What is Cool? Gentrification in the Hudson Valley

What does it mean to be “cool”? Cool can be best understood as a symbol or marker sought by participants in a competition for status. Those who enjoy the success in this competition, this struggle to be recognized as cool, know that they must distance themselves from what is considered “mainstream society.” It seems as if there are two groups. Those who go are constantly trying to be “cool” through nonconformity, and those who conform to trends with a majority of the population.

In Neo-Bohemia: Art and Commerce in the Postindustrial City, Lloyd examines a sample of those who would be widely recognized as cool or authentically hip- the young musicians, painters, film-makers, writers, and other artist types who populated Chicago’s Wicker Park neighborhood in the 1990s. Lloyd recognizes being “hip’ as a status marker, and discusses its place in the status game that Chicago’s “neo-bohemians” play.

Lloyd acknowledges that culture is a big business, but in order to acquire the profits that culture provides, harnessing of creative talent is essential. For example, neo-bohemians use their location in poor and working-class neighborhoods to characterize themselves He describes the dispositions of bohemians ability to change the meanings of spaces, “applying their creative talents to the construction of their own lives, they are practiced bricoleurs, turning secondhand clothes into chic, trendsetting ensembles, and concerting cultural capital into a myriad of social opportunities, from gallery openings to exclusive parties” (165). They turn grit into glamour, and create popular trends.

During October break I went to the Hudson Valley in New York. My mom wanted to go because she had read that the Hudson Valley was a place where people from Brooklyn flocked to during the weekends. While we were there we attended a craft fair and a flea market held in an apple orchard. It seemed as the artsy, hipster types from Brooklyn had all left New York and come to Hudson for the weekend. There were bearded men clad in flannel and overalls, touting their craft hard apple ciders. Women wearing Levi’s 501s, vintage sweaters and handmade jewelry. Even a five-year old girl was dressed for the part with bright tights a white tutu dress and doc martens. It was honestly the best-dressed group of people I had ever seen. But the prices weren’t what I had expected. Unlike the vintage stores I had visited in the neighboring towns, the wears that these tables touted were far more expensive. I even found the exact same dress in a town 20 minutes away for $20 less then it was at the flea market. The difference was there were no hipsters to be found frolicking around the vintage store, or even the town.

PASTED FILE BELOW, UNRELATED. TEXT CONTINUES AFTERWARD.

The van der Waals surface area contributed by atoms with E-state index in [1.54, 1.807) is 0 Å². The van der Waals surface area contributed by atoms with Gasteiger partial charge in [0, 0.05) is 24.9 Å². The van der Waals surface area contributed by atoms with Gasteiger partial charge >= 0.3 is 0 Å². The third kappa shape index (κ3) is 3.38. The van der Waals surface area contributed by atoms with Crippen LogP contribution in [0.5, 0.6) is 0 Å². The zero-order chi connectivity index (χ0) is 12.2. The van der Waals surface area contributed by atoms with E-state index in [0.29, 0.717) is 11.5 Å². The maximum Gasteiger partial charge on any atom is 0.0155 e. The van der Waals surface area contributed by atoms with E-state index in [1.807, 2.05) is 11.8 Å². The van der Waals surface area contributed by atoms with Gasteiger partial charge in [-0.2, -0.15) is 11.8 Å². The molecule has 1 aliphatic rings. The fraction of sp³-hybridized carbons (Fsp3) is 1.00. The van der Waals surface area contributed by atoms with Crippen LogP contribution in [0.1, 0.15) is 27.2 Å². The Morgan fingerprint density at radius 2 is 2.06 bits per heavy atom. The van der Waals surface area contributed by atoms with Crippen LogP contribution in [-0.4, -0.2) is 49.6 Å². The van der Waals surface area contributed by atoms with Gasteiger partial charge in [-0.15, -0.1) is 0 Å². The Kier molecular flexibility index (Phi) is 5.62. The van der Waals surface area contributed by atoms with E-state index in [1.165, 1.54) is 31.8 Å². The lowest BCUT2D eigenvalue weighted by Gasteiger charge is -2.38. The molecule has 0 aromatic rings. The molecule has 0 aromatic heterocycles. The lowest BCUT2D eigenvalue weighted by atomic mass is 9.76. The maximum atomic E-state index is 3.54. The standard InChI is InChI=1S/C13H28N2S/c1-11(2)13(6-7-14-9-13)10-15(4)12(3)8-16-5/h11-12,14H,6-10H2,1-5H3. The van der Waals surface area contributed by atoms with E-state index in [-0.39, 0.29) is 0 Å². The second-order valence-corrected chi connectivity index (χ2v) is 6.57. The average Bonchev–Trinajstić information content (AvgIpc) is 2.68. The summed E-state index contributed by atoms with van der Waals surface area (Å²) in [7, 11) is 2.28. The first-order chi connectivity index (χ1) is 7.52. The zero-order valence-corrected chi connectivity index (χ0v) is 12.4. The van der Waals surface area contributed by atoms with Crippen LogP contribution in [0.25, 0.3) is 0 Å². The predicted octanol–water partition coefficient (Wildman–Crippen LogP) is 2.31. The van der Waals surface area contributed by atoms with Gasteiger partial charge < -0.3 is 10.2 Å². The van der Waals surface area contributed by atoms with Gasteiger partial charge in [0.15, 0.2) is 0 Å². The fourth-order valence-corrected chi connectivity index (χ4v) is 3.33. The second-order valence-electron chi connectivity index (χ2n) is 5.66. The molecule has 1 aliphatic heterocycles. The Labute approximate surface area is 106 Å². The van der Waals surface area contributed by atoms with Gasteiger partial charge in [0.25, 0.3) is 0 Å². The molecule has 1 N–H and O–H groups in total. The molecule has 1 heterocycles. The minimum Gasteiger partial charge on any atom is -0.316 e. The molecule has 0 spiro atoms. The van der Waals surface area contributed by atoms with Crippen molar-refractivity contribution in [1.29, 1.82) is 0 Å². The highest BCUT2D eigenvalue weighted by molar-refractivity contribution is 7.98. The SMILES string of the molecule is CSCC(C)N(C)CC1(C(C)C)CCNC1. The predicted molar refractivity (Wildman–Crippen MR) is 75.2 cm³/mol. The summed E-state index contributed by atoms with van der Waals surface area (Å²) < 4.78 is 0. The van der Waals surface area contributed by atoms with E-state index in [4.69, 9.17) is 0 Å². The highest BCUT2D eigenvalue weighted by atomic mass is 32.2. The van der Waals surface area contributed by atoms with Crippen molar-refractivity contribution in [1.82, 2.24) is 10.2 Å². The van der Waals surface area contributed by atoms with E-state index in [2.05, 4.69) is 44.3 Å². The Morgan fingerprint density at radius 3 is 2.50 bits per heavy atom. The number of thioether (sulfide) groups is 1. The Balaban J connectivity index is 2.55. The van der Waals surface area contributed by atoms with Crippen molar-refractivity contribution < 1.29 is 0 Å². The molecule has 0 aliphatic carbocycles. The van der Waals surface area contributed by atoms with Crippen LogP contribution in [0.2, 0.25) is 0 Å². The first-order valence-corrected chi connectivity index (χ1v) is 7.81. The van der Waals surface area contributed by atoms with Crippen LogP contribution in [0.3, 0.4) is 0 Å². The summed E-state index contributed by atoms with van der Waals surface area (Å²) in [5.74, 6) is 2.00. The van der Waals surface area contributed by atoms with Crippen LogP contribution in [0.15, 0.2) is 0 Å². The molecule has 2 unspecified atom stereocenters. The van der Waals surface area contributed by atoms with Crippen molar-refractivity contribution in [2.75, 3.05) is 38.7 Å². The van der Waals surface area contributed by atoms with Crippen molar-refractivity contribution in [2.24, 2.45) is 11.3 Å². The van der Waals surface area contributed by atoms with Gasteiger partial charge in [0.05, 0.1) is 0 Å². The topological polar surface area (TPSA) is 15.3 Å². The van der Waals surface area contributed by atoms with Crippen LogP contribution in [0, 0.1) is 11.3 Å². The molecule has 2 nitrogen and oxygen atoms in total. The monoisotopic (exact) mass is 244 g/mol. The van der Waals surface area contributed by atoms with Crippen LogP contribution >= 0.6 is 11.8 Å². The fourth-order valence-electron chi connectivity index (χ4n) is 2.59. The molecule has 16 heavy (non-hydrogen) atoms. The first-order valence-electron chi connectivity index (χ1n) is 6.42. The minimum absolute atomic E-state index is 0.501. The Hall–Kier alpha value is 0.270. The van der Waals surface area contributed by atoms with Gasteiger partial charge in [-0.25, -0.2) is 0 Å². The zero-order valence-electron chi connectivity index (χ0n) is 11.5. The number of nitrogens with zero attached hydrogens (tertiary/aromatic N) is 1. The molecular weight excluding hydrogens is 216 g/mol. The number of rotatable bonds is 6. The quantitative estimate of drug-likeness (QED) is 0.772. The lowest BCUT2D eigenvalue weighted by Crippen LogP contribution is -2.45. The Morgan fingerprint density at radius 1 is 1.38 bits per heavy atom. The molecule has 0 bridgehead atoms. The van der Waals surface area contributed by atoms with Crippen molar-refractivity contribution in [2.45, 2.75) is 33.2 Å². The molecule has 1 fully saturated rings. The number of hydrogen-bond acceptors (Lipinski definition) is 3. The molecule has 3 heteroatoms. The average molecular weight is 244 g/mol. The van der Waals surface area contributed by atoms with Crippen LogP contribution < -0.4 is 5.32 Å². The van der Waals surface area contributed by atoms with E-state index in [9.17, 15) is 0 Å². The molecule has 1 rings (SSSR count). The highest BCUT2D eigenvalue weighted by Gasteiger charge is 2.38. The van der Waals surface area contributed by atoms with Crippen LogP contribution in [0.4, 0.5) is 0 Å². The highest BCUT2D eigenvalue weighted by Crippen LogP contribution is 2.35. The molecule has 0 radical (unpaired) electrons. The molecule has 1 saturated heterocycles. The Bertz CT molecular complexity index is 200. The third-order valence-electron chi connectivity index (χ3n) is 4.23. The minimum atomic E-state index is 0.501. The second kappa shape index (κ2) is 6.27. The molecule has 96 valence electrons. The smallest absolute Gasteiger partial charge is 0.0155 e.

It was interesting to see how for a weekend Hudson Valley was a hipster hub. Lloyd points out that, “within the neighborhood, culture for profit may mean that an object of cultural production is sold on the market, like a painting, or it may mean that cultural objects or activities are used to sell something else, as in advertising” (167). In the case of the Hudson Valley, the flea market and the crafts fair was used by these people to not only sell culture for profit, but to make these towns look like cultural centers. It was already apparent that these areas were becoming gentrified due to the urban population escaping from New York for a much quieter locale. The towns with a mix of book stores, boutiques, small foodie restaurants, and then hardware stores and bars. The small town of 2,000 that we stayed in had old crumbling houses that were being bought up by artists and converted into ruggedly styled air bnbs.

Through his work Lloyd shows that Wicker Park’s artists are connected to interests that they profess to describe. Without capitalism there would be no such thing as “cool.” Imagine a society transformed along socialist and radically democratic lines. There would be no “others” that the “cool” could compare themselves to, because everyone would be the “same.” There would also be no working-class, low-income people that neo-bohemians could identify themselves with. Lloyd shows that those perceived to be authentically hip, and therefore nonconformists to the corporate mainstream, often end up conforming to capitalism’s profit making essentials. Are these neo-bohemians actually “cool” or “hip”?

 

Just wanted to add some extra reading on the gentrification or “Brooklynization” of the Hudson Valley that I found to be very interesting:

Brooklynites Blessing the Hudson Valley With Hipness

Cultivating Hudson: Enter the Tastemakers 

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Comments

  1. Cool blog! Check your first sentence, though, there’s a typo…

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